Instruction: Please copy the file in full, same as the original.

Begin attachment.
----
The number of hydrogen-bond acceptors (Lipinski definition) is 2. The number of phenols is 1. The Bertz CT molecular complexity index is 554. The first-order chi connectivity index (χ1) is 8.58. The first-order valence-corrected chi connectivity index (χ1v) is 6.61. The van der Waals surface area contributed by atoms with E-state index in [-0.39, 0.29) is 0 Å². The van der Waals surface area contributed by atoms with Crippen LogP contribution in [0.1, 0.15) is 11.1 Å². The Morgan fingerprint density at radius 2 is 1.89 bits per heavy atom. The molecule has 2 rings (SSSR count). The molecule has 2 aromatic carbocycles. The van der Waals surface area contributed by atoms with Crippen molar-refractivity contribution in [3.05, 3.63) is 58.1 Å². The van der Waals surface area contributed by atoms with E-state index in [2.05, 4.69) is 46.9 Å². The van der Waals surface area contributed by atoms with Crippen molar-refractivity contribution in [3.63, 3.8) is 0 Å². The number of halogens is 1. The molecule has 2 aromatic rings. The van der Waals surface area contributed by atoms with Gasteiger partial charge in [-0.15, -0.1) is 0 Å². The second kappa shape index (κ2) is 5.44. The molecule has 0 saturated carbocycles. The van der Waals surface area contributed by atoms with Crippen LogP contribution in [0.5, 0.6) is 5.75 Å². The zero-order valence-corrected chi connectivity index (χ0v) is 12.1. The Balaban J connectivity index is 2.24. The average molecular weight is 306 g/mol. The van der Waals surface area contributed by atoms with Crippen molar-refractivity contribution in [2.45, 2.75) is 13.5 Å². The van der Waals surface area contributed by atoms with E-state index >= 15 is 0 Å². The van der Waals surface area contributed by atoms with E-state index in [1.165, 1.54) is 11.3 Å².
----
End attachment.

The number of hydrogen-bond acceptors (Lipinski definition) is 2. The number of phenols is 1. The Bertz CT molecular complexity index is 554. The first-order chi connectivity index (χ1) is 8.58. The first-order valence-corrected chi connectivity index (χ1v) is 6.61. The van der Waals surface area contributed by atoms with E-state index in [-0.39, 0.29) is 0 Å². The van der Waals surface area contributed by atoms with Crippen LogP contribution in [0.1, 0.15) is 11.1 Å². The Morgan fingerprint density at radius 2 is 1.89 bits per heavy atom. The molecule has 2 rings (SSSR count). The molecule has 2 aromatic carbocycles. The van der Waals surface area contributed by atoms with Crippen molar-refractivity contribution in [3.05, 3.63) is 58.1 Å². The van der Waals surface area contributed by atoms with E-state index in [2.05, 4.69) is 46.9 Å². The van der Waals surface area contributed by atoms with Crippen molar-refractivity contribution in [3.63, 3.8) is 0 Å². The number of halogens is 1. The molecule has 2 aromatic rings. The van der Waals surface area contributed by atoms with Gasteiger partial charge in [-0.15, -0.1) is 0 Å². The second kappa shape index (κ2) is 5.44. The molecule has 0 saturated carbocycles. The van der Waals surface area contributed by atoms with Crippen LogP contribution in [0.5, 0.6) is 5.75 Å². The zero-order valence-corrected chi connectivity index (χ0v) is 12.1. The Balaban J connectivity index is 2.24. The average molecular weight is 306 g/mol. The van der Waals surface area contributed by atoms with Crippen molar-refractivity contribution in [2.45, 2.75) is 13.5 Å². The van der Waals surface area contributed by atoms with E-state index >= 15 is 0 Å². The van der Waals surface area contributed by atoms with E-state index in [1.165, 1.54) is 11.3 Å².